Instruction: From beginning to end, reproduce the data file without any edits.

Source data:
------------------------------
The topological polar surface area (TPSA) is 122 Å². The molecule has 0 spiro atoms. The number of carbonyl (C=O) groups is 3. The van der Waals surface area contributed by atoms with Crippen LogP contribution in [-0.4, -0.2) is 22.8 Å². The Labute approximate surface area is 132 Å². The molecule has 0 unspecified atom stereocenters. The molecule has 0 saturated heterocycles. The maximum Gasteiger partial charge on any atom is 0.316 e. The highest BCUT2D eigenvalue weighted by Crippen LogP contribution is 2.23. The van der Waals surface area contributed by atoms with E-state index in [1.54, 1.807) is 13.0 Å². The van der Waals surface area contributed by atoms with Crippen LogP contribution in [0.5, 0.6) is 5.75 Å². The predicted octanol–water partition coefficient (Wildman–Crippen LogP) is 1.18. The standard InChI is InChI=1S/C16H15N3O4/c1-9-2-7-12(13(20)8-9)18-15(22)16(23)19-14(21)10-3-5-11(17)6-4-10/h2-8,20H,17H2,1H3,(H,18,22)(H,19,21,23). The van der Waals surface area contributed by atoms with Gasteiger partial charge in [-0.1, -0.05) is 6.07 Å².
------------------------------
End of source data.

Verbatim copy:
The topological polar surface area (TPSA) is 122 Å². The molecule has 0 spiro atoms. The number of carbonyl (C=O) groups is 3. The van der Waals surface area contributed by atoms with Crippen LogP contribution in [-0.4, -0.2) is 22.8 Å². The Labute approximate surface area is 132 Å². The molecule has 0 unspecified atom stereocenters. The molecule has 0 saturated heterocycles. The maximum Gasteiger partial charge on any atom is 0.316 e. The highest BCUT2D eigenvalue weighted by Crippen LogP contribution is 2.23. The van der Waals surface area contributed by atoms with E-state index in [1.54, 1.807) is 13.0 Å². The van der Waals surface area contributed by atoms with Crippen LogP contribution in [0.5, 0.6) is 5.75 Å². The predicted octanol–water partition coefficient (Wildman–Crippen LogP) is 1.18. The standard InChI is InChI=1S/C16H15N3O4/c1-9-2-7-12(13(20)8-9)18-15(22)16(23)19-14(21)10-3-5-11(17)6-4-10/h2-8,20H,17H2,1H3,(H,18,22)(H,19,21,23). The van der Waals surface area contributed by atoms with Gasteiger partial charge in [-0.1, -0.05) is 6.07 Å².